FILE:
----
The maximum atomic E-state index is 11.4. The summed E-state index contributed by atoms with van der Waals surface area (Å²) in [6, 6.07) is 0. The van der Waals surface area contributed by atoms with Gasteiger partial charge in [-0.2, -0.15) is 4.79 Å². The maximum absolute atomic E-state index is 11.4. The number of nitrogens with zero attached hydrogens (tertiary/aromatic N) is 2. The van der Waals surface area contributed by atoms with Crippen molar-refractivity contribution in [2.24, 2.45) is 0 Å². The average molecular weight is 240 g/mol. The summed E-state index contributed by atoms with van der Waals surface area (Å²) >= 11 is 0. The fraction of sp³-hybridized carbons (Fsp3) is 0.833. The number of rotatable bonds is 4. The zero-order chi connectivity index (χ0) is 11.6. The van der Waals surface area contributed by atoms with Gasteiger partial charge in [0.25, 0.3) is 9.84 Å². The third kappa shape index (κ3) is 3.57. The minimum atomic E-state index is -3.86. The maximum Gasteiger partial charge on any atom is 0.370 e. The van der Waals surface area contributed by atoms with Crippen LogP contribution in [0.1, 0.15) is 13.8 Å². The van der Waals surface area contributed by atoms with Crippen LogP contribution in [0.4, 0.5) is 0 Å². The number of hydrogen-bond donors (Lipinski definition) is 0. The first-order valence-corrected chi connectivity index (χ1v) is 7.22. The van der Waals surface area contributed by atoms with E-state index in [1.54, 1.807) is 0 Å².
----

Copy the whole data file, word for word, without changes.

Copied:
The maximum atomic E-state index is 11.4. The summed E-state index contributed by atoms with van der Waals surface area (Å²) in [6, 6.07) is 0. The van der Waals surface area contributed by atoms with Gasteiger partial charge in [-0.2, -0.15) is 4.79 Å². The maximum absolute atomic E-state index is 11.4. The number of nitrogens with zero attached hydrogens (tertiary/aromatic N) is 2. The van der Waals surface area contributed by atoms with Crippen molar-refractivity contribution in [2.24, 2.45) is 0 Å². The average molecular weight is 240 g/mol. The summed E-state index contributed by atoms with van der Waals surface area (Å²) >= 11 is 0. The fraction of sp³-hybridized carbons (Fsp3) is 0.833. The number of rotatable bonds is 4. The zero-order chi connectivity index (χ0) is 11.6. The van der Waals surface area contributed by atoms with Gasteiger partial charge in [0.25, 0.3) is 9.84 Å². The third kappa shape index (κ3) is 3.57. The minimum atomic E-state index is -3.86. The maximum Gasteiger partial charge on any atom is 0.370 e. The van der Waals surface area contributed by atoms with Crippen LogP contribution in [0.1, 0.15) is 13.8 Å². The van der Waals surface area contributed by atoms with Crippen LogP contribution in [0.4, 0.5) is 0 Å². The number of hydrogen-bond donors (Lipinski definition) is 0. The first-order valence-corrected chi connectivity index (χ1v) is 7.22. The van der Waals surface area contributed by atoms with E-state index in [1.54, 1.807) is 0 Å².